PARIS -- Increasingly, the sport of tennis is growing -- and not just in popularity.
Length and breadth is extremely useful in the finite space of a court that features 2,106 square feet. It creates more advantageous angles, particularly on the serve, a simple function of geometry. Today's players with their size and speed and equipment technology have shrunk the court considerably.
Consider the bottom half of Sunday's men's draw: The shortest of the eight men in action? That would be 6-foot-1 Roger Federer. He compensates, even at the venerable age of 32, with still-breathtaking movement.
This is the essential tradeoff in today's game. No. 1 Rafael Nadal and No. 2 Novak Djokovic are 6-1 and 6-2, respectively, but they are considered to be the best movers. The taller the player -- Andy Murray is 6-3, Milos Raonic 6-5, Juan Martin del Potro 6-6 and Kevin Anderson 6-8 -- the more movement-challenged they are.
The 6-10, 238-pound John Isner is in another area code entirely.
His length is extraordinary; a few years ago the Hawk-Eye folks discovered that while serving, he typically made contact with the ball more than 11 feet above the court. He's almost always among the ATP World Tour leaders in aces per match. Not only is his serve startlingly swift, but because it comes from such a sharp angle, the bounce is higher. Isner's opponents are usually making contact with his serve at a height around their eyes.
Note: Don't try that at home.
We mention all of this because Isner won his first three matches here at Roland Garros, his best effort ever. Sunday, he was looking to achieve something remarkable. Up against No. 6 seed Tomas Berdych, Isner was trying to become the first American man to reach the French Open quarterfinals since Andre Agassi some 11 years ago. Through three victories, Isner's length and power helped minimize his lack of mobility.
On Sunday, he ran into a 6-5, 200-pound man who serves nearly as well -- and moves far better. That was the difference in Berdych's 6-4, 6-4, 6-4 win over Isner, which advanced him to the quarterfinals.
"Whilst it's not a prerequisite, I think there are certain advantages to size," said Darren Cahill, who coached Agassi and Lleyton Hewitt to the No. 1 ranking. "But with technology, training, more information, recovery, everyone is getting smarter in the sporting world, not just tennis. So the advantages of having a guy over 6-foot-2 who can move incredibly well, that's flexible and has natural power gives you certain advantages in a game like tennis, there's no question about it.
"Especially on the serve, but you have to be able to back that up with a lot of different things. So yeah, a guy who is over 6-2 who is a great athlete, yeah, that's a great start."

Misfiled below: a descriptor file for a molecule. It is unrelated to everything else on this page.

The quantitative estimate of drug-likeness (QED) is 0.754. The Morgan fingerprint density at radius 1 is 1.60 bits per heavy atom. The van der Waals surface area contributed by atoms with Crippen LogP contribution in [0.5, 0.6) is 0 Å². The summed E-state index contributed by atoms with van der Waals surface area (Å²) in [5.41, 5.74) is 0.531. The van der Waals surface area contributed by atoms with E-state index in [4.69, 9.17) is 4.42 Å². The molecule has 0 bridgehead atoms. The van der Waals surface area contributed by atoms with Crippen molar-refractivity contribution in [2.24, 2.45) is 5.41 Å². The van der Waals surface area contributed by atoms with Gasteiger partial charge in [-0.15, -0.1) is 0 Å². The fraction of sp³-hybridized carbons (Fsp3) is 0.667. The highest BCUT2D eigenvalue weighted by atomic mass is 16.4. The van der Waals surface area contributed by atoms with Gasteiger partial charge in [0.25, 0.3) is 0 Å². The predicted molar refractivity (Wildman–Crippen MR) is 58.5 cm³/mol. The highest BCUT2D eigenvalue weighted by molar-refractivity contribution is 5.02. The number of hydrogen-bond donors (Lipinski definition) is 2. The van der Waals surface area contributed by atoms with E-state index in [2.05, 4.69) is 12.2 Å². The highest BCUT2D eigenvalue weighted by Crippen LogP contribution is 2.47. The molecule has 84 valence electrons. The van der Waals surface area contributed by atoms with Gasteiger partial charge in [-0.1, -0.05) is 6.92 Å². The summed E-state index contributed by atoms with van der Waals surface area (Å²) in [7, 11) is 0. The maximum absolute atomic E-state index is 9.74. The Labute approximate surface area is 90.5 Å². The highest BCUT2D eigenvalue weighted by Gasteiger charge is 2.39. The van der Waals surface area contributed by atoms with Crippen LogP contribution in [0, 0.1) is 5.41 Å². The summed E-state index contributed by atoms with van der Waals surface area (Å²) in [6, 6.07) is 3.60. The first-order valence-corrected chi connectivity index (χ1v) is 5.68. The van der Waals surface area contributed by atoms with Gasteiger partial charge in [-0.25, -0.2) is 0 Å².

Berydch broke Isner in the first game of both the first and second set and the third game of the third.
"That's something which really helps through all the match, especially with a guy like John," Berdych explained later. "He likes to stay as close as possible, serving well. I think it's a good thing to avoid playing the tiebreaks with him. So that was one of my plans in the beginning, and I'm really glad that it was working pretty good."
In truth, Isner looking a little logy. Eight of his previous 11 sets ended with tiebreakers, and Friday's third-round match with Tommy Robredo went five sets and 3 hours, 38 minutes.
"It was colder than I expected," Isner said. "I was just a little slow from the start."
Berdych is back in the quarters here for the second time; in 2010, he reached the semifinals before falling to Robin Soderling. Berdych is an accomplished, all-around player who has been to the semifinals of all four majors.
"I think you're watching a match played on clay," Cahill said. "One guy is from the Czech Republic and grew up on this surface and one guys is from the United States where the surface is second nature to him. So it's a learning process [for Isner]. So I think if you see this match on a hard court, you see a different thing. Whilst Tomas does move around the court incredibly well, the differences in movement on hard court are much smaller than what you see on clay."
Isner acknowledged Berdych's superior range of motion.
"He does a lot of things very well," Isner said. "Everything. He's very solid and moves very well for his size. Strong guy. I mean, it helped him out a lot.
"He was a lot better than me today, and that's really all it was to that match out there."